Wrestling with Easter

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-by Rachel Jones


This portion of Leviticus, which tells us all about the details involved in celebrating the Day of Atonement.

…and this little bit of Matthew:
“When you are praying, do not heap up empty phrases as the Gentiles do; for they think that they will be heard because of their many words. Do not be like them, for your Father knows what you need before you ask him.
“Pray then in this way:
Our Father in heaven,
hallowed be your name.
Your kingdom come.
Your will be done,
on earth as it is in heaven.
Give us this day our daily bread.
And forgive us our debts,
as we also have forgiven our debtors.
And do not bring us to the time of trial,
but rescue us from the evil one.
Putting the instructions for observing the Day of Atonement right next to Jesus’ instructions for how to pray is kind of a study in extremes, much like the juxtaposition of Good Friday and Easter. I struggle with how to think about atonement, much the way I struggle with Good Friday. And I struggle with giving myself wholly over to the words of the Lord’s Prayer and the miracle of Easter. Mostly, I probably think too much about them, rather than simply accepting them as the profoundly mysterious gifts that they are.
Why do things have to be this way? Why are we so bent on being hateful and mean to each other, such that the meanness and hate sticks to us in layers of mistrust and overthinking and over-explaining and over-functioning that we make it almost impossible to be in right relationship with God? Why is it so hard to let go of our concepts of power and glory? Why is it so hard to put them rightly in at the feet of God, and not safely clutched in our own sweaty hands? I have so many questions.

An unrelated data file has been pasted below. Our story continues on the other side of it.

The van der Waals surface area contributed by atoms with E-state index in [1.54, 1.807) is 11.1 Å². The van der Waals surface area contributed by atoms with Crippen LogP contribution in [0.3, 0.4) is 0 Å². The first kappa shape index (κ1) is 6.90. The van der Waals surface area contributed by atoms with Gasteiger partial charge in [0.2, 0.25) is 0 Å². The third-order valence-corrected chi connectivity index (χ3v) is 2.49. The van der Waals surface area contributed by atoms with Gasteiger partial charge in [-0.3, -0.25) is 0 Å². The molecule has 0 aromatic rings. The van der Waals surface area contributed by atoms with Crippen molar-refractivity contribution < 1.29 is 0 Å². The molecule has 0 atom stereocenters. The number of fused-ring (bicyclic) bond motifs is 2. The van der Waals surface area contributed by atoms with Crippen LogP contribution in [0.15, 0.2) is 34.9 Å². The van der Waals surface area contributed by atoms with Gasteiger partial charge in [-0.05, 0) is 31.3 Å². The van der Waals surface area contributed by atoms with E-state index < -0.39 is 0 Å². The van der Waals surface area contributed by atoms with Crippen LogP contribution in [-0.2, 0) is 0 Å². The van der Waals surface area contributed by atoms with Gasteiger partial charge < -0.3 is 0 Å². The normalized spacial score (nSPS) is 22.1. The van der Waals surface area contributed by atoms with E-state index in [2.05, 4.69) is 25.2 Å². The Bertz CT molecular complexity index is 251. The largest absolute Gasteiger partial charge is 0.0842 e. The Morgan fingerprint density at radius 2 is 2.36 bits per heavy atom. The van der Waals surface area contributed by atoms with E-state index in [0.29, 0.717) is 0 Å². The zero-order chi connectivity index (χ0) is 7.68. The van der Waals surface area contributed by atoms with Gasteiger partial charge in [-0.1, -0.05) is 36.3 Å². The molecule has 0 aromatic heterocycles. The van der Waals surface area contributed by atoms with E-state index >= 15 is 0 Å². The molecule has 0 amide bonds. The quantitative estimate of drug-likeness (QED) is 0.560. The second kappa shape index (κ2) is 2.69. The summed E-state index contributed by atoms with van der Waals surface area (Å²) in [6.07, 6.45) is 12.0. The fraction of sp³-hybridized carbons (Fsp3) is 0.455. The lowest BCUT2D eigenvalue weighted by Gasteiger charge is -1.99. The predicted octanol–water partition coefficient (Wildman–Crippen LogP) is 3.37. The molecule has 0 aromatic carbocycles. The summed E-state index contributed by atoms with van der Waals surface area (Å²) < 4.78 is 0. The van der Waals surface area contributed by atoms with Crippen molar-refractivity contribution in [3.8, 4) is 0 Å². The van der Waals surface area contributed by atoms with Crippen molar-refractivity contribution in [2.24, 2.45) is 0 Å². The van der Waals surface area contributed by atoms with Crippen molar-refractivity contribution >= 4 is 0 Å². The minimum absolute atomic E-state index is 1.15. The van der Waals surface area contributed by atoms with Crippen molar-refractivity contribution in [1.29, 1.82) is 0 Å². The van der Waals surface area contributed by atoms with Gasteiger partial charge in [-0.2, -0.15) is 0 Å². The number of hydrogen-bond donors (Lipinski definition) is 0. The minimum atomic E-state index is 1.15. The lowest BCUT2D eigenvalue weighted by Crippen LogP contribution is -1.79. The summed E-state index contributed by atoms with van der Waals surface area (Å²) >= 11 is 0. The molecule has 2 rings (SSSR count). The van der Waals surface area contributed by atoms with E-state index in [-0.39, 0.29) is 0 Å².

So. Many.
And the ones I’ve written here barely scratch the surface of the things I wonder about us and God. But I never wonder about God’s goodness, even when I read all the hard and scary stories in the Old Testament. Sometimes I feel like God has a strange way of revealing goodness to us, because so often, there is a lot of medicine to swallow, and precious little sugar to help it go down. Which brings me to Easter.
Easter is the sweetest of the sweet, ending any pretense we ever fooled ourselves into believing about actually being able to atone for the ugly things we do, have done, and continue to do to each other. God understands that we cannot begin to fathom how to make that calculus work–to return ourselves to God, when we are the only ones who’ve been doing the moving. God understands that we will try our best to understand instructions, but also have a deep genius for getting in our own way.
In the miracle of Easter, beginning with Good Friday and culminating in that dewey Sunday morning light, God does the unthinkable, the unbelievable, the un-doable, right in front of us, and tears the curtain that separated us from our own sin and God’s forgiveness. And it makes no sense at all, on this side of Heaven. And it won’t make sense to us until we know as we are fully known. And I am so grateful for that, because it means that there are questions that will lay in the bottom of my heart for the rest of my time here, and that’s ok–I should not expect to learn their answers. Living into the answer, knowing that it waits for me in the heart of Jesus, the place where I am trying to go, seems to me like the only way to move from all my earthly Good Friday questions into the heavenly answers of Easter. Thanks be to God for that.
How do you wrestle with Easter? What have you learned this season by reading along with 50 Days? Let us know what’s on your mind by tagging your tweets and comments with #50daysEaster and #wrestlingwithEaster.
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